PITTSBURGH (KDKA) — Most people wouldn’t dream of buying a home without first having it inspected, but how can you tell a good home inspector from a bad one?
And what do you do if your inspector misses something important?READ MORE: Man In Serious But Stable Condition After Shooting In Pittsburgh's Spring Hill Neighborhood
Smart home buyers know they need a good inspection before they sign off on a new home, but too few know there’s more to it than paying the standard $400 or $500 to get a good one that will alert you to potential problems.
“Your home inspection will include checking your foundation as well as the mechanicals of the house, such as the HVAC system, the plumbing, electrical, even the roofing system,” Angie’s List founder Angie Hicks said. “On the interior, they’re going to check your appliances, and they’ll also, for an extra charge, check your water quality, check for radon as well as termites.”
You’ll end up with a detailed report, but Angie says you should see things for yourself.
“One of the most important things for a new homeowner is to make sure you attend the inspection,” she said. “A lot of times people think, oh, they’ll just check everything, but it’s a great time to learn about your house, ask questions and really get to know your new house.”
“It’s good to have them there because it’s easier for me to explain things directly in person rather than for them to just get a report,” home inspector Rich Able said.READ MORE: Columbus Police Chief Answers Questions After Deadly Shooting Of Ma'Kiah Bryant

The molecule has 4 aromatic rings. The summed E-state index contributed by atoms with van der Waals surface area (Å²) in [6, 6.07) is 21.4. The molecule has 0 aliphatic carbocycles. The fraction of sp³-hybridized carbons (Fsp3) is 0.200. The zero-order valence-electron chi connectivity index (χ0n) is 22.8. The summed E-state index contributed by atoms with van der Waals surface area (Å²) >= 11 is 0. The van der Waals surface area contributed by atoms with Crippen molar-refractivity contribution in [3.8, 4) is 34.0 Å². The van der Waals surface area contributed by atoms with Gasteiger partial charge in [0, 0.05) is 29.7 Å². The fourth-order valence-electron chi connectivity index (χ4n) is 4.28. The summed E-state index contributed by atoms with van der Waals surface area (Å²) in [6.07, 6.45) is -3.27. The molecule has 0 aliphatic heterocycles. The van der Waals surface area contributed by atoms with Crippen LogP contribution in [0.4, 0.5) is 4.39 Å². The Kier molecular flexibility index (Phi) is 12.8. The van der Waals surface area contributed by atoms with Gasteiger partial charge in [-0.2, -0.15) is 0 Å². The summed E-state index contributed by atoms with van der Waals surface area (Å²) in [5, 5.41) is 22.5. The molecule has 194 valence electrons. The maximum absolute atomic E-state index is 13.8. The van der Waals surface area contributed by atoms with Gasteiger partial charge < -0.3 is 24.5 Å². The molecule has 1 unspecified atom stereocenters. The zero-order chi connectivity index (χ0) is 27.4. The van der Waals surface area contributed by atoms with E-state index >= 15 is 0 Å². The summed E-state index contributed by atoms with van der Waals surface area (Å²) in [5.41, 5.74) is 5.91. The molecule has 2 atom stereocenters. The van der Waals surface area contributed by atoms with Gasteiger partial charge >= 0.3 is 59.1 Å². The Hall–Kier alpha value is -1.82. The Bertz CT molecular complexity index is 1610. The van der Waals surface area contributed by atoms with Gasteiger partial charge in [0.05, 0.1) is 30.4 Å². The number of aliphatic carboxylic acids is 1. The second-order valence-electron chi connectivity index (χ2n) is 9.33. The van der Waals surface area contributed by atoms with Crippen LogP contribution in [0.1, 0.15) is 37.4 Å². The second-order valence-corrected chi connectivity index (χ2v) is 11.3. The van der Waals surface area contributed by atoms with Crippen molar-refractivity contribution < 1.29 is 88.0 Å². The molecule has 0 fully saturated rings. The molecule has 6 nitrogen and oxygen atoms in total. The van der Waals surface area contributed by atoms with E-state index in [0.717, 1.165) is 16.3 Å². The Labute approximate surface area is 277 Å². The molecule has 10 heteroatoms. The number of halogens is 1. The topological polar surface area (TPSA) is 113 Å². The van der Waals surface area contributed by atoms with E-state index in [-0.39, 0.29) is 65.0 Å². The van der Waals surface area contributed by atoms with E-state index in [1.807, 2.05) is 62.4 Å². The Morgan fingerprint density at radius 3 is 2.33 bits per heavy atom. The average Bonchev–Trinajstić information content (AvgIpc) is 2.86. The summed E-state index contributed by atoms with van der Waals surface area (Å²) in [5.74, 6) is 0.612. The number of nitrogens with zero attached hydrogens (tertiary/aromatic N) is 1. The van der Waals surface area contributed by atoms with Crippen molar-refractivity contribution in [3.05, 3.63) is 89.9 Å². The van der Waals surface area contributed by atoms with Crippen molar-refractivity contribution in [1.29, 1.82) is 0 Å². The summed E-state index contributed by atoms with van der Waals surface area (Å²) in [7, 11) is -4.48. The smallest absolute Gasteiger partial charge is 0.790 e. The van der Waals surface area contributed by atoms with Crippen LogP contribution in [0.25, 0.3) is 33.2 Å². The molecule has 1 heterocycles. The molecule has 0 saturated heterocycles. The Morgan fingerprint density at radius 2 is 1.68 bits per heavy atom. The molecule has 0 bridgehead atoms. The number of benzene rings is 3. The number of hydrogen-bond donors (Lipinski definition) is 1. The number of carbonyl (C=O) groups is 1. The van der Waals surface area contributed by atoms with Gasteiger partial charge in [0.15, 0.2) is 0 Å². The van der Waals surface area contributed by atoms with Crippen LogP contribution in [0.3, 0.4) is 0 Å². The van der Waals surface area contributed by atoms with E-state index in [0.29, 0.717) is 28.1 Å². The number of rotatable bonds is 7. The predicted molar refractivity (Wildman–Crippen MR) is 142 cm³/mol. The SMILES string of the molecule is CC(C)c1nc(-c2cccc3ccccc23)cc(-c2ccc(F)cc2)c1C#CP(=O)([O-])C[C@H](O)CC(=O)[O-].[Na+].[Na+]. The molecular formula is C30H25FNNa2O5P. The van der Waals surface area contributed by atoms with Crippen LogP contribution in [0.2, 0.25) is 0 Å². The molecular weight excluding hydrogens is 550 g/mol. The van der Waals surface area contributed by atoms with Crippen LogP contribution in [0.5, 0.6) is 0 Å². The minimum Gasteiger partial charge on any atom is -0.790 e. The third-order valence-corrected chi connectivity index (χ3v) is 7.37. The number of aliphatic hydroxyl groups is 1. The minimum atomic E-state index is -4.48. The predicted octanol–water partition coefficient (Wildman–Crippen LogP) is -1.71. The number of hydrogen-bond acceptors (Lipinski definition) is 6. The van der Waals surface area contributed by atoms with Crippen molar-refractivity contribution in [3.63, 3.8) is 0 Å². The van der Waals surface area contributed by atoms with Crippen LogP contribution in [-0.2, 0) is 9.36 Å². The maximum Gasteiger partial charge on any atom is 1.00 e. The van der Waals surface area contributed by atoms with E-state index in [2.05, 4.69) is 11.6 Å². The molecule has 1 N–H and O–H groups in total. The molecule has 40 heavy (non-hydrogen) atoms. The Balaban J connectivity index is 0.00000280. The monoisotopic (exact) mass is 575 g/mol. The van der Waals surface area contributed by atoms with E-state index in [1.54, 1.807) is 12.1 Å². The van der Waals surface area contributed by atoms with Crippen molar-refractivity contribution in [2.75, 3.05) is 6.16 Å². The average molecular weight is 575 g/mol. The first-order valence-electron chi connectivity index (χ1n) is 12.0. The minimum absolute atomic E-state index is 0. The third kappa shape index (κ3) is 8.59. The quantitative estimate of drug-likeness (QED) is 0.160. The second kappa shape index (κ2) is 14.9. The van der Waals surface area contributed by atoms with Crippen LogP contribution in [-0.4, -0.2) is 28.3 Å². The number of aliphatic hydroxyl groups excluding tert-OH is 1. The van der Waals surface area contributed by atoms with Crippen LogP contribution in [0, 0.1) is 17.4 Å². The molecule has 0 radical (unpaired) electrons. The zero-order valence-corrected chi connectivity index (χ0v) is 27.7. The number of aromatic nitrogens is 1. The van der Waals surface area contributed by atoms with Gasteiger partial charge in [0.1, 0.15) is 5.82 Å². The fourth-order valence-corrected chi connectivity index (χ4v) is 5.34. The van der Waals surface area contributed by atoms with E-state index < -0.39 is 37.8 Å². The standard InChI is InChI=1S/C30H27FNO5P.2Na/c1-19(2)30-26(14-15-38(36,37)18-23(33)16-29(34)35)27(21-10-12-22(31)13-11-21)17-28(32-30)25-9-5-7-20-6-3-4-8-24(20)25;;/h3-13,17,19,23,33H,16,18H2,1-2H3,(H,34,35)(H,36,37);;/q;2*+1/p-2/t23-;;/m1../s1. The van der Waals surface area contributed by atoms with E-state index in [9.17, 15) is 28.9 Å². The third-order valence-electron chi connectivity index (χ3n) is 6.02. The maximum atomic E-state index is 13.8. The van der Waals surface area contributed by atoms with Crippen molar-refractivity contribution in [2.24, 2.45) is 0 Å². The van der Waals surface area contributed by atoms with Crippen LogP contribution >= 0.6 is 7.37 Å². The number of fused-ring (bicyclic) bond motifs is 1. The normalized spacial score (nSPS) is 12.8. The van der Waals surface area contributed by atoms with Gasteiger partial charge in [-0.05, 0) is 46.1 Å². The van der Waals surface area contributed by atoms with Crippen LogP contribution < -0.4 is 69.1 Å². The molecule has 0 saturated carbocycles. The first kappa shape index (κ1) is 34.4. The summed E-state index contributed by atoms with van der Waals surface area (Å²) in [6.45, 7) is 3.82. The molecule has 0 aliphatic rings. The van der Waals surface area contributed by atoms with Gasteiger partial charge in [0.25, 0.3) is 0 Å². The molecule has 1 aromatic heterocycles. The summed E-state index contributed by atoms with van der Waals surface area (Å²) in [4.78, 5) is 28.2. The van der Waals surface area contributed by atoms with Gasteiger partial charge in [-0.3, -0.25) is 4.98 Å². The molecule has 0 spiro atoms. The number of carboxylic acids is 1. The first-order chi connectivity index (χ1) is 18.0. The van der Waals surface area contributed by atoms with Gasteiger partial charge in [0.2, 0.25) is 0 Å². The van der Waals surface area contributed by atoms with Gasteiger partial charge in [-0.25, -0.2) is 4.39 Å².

Even if your inspector does a good job, some things can get overlooked — especially if the house is still occupied and certain places are hard to access.
“I don’t move furniture because I’m afraid if I move something, I might break it,” Able said. “But when it comes to moving things under a sink, I’m going to see what I need to see.”
He recommends contacting your inspector right away if you find an issue that you think your inspector should have caught.
“Most contracts with a home inspector say that they should be notified if there’s a problem,” Able said. “Some people will say, ‘this is wrong, fix it,’ and then call the home inspector, and he can’t tell what was fixed and what was there originally.”MORE NEWS: Two Black Bears Kill Chicken, Destroy Chicken Coop In Bell Acres Borough
Angie recommends finding a home inspector who’s not only licensed, but also certified by one of the national agencies.